Eyes: Keys to Your Overall Health

« Back to Home

A Guide To Living With Inside Dogs And Allergies

Posted on

Just because you're allergic to dogs doesn't mean that you can't also own a dog. For the more extreme allergy sufferers, your dog may need to be an outdoor dog. However, some people with mild allergies can still keep their dog inside their house. 

Choose Your Dog Carefully

The first thing you need to understand is that no dog is truly hypoallergenic. All dogs produce secretions and dander that can trigger allergies. However, some dogs are more likely to shed dander and exacerbate allergies than others.

Short-haired, mixed breed or hybrid varieties, particularly females and neutered males, will shed less dander than other dogs. Dogs that are bred for outdoor work and therefore have thick winter coats and thin summer coats are more likely to shed and create allergy problems. Short haired single-coat dogs like poodles and terriers are good breeds for people who are allergic to dogs. By picking your dog wisely, you're less likely to have allergy problems around your dog. 

Wash Your Hands After All Interactions

Wash your hands after every interaction with your dog. Whether you just petted your dog, took your dog for a walk, gave your dog a bath or brushed your dog's coat, wash your hands before doing anything else. Don't touch your face or rub your eyes immediately after touching your dog.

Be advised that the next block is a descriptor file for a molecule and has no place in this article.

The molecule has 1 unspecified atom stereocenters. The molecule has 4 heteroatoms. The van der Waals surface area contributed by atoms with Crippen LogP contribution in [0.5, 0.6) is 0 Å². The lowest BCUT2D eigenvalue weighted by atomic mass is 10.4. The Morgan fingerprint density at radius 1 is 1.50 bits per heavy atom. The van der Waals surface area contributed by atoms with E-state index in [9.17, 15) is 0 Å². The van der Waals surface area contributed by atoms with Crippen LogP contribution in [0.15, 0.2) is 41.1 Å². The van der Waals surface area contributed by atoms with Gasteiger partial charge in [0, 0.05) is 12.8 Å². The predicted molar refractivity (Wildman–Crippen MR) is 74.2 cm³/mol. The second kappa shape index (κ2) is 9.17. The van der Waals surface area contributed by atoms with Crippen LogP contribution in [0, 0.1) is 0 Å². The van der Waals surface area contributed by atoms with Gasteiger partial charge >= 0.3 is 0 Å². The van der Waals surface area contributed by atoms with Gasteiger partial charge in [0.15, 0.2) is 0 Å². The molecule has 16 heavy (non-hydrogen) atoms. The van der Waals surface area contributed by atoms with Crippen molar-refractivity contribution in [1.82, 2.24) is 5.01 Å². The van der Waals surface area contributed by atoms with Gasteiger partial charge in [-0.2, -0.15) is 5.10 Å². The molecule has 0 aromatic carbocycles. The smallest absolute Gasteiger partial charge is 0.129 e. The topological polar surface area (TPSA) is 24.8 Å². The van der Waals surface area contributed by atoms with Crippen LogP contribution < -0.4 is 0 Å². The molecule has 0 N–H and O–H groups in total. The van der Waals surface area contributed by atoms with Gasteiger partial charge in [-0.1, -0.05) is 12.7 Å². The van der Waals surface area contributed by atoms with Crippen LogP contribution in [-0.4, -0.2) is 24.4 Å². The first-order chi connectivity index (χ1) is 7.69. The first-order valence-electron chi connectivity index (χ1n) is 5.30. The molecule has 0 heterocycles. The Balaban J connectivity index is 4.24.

Restrict Your Dog's Access to Some Parts of the House

By confining your dog to certain parts of your house, you'll create "allergy-free zones" of your home. For example, if you live in a two-story house, you may choose to limit your dog's access to lower level of your house, preventing your dog from wandering through the bedrooms upstairs. This will give your dog freedom to walk around and also give you a place to retreat when your allergies are bothering you. 

In addition, keep your dog out of your car if at all possible. If you have two cars, limit your dog's access to only one vehicle. 

Groom Your Dog as Often as Possible

Washing your dog twice a week and wiping him or her down with a microfiber cloth on a regular basis can reduce allergens by as much as 85%. Whenever possible, have your dog professionally groomed. This will limit your exposure to your dog's dander. 

Consult With An Doctor

There are many medications and treatments that can reduce allergy symptoms and increase your comfort. In addition, allergy injection therapy, administered by an allergy doctor at a center like Asthma and Allergy Clinic, may help reduce your sensitivity on a more permanent basis. For more information about how medical science can help you live happily with your dog, speak with an allergy doctor.